The systemic issues prevalent within our government keep the cycle of poverty and violence going despite individual efforts to stop it. With this, it’s always one step forward, two steps back. Thus, to reduce violence in Arkansas, I think that along with community efforts striving for safety, the government must be willing to create substantial change. By putting an equitable amount of money into schools in Black neighborhoods/historically Black schools to decrease the educational gap in Arkansas and make up for the years of segregation, as well as rehabilitation and health centers instead of over-patroling neighborhoods, we might be able to see some change. These changes would be made along with supporting places like Community Bakery, which provides equal-opportunity hiring in an area where homelessness and poverty are prevalent.

[Gallery not loading? Click here to see photos »]

  Gallery: Arkansas Peace Week art

■  ■  ■

  • 10th grade first place
  • Keep Arkansas Peaceful
  • Alexandria Evans
  • White Hall High School

Imagine not being able to sleep at night because all you hear is gunshots, screams, and police sirens. Every year, thousands of people are affected by violent crimes such as assault, robbery, and homicide. We must take this issue seriously and work together to find ways to prevent violence and keep our communities safe.

Violent crime has had a large impact on my community. It has led to fear, trauma, and loss for many residents. People may feel less safe in their neighborhoods, and the effects of violence can be felt long after the crime has occurred. We must work together as a community to address this issue and find ways to prevent violent crime from occurring in the future. Businesses may be less likely to invest in an area with a high crime rate, and property values may decrease.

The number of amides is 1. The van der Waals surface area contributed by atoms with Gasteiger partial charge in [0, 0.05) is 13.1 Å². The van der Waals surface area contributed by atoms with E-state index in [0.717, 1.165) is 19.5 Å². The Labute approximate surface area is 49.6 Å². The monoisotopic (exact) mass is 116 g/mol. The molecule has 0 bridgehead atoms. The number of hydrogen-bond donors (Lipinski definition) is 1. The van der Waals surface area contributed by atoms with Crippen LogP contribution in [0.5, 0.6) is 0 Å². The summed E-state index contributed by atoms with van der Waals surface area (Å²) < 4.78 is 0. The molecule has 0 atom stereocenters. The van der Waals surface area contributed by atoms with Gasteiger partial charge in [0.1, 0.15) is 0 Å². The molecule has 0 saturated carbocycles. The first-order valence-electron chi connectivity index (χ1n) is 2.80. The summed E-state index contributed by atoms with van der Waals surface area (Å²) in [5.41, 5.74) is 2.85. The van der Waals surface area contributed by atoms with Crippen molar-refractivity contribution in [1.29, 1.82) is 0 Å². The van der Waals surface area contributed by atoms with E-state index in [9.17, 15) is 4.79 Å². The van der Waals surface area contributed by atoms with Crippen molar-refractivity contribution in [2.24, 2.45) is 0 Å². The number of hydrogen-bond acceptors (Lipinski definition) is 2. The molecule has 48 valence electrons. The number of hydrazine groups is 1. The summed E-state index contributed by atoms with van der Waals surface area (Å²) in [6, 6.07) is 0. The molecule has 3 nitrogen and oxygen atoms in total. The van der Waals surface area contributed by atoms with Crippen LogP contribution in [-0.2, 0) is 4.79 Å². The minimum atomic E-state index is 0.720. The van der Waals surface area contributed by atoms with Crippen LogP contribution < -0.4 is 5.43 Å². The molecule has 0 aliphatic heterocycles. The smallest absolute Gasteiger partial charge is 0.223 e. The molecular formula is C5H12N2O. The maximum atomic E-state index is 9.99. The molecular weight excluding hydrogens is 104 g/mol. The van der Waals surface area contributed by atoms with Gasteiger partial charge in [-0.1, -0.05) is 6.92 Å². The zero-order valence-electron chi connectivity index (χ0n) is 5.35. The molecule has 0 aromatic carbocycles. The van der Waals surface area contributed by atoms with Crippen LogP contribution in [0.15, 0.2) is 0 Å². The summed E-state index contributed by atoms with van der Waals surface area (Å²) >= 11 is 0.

In the town of Pine Bluff, Arkansas, there have been several murders that have caused uproar. They have mostly been youth under the age of 18 and as young as the age of 14. Last year, at Chapel Junior High School, a 15-year-old was murdered by another student. On this particular day, all of the schools including my school were put on lockdown while an investigation pinned. It was a scary moment for me because I have never been around that setting. When I plan to go to school I want to be in a safe learning environment where I don’t have to worry about criminal activity.

To reduce violence in Arkansas, we can take a different approach. This includes increasing police patrols in areas with high crime rates, supporting community programs that work to prevent crime and help vulnerable individuals, and enacting policies that make it harder for people to obtain firearms through illegal channels. By addressing the root causes of violence and implementing evidence-based solutions, we can make our communities safer and more secure. It’s also important to address the root causes of violence, such as poverty, mental illness, and substance abuse, and provide resources to help people overcome these challenges.

We must take action to prevent violent crime and create safer communities for everyone. By working together, we can provide support and resources to at-risk individuals, address the root causes of violence, and promote peace and understanding in our communities. Together, we can make a difference and build a brighter future for ourselves and future generations.

   “Peace In Our Hands,” 12th grade first place, by Mahailee Martin, Western Yell County High School (Photo courtesy of Arkansas Peace Week)


Click Here For The Original Source.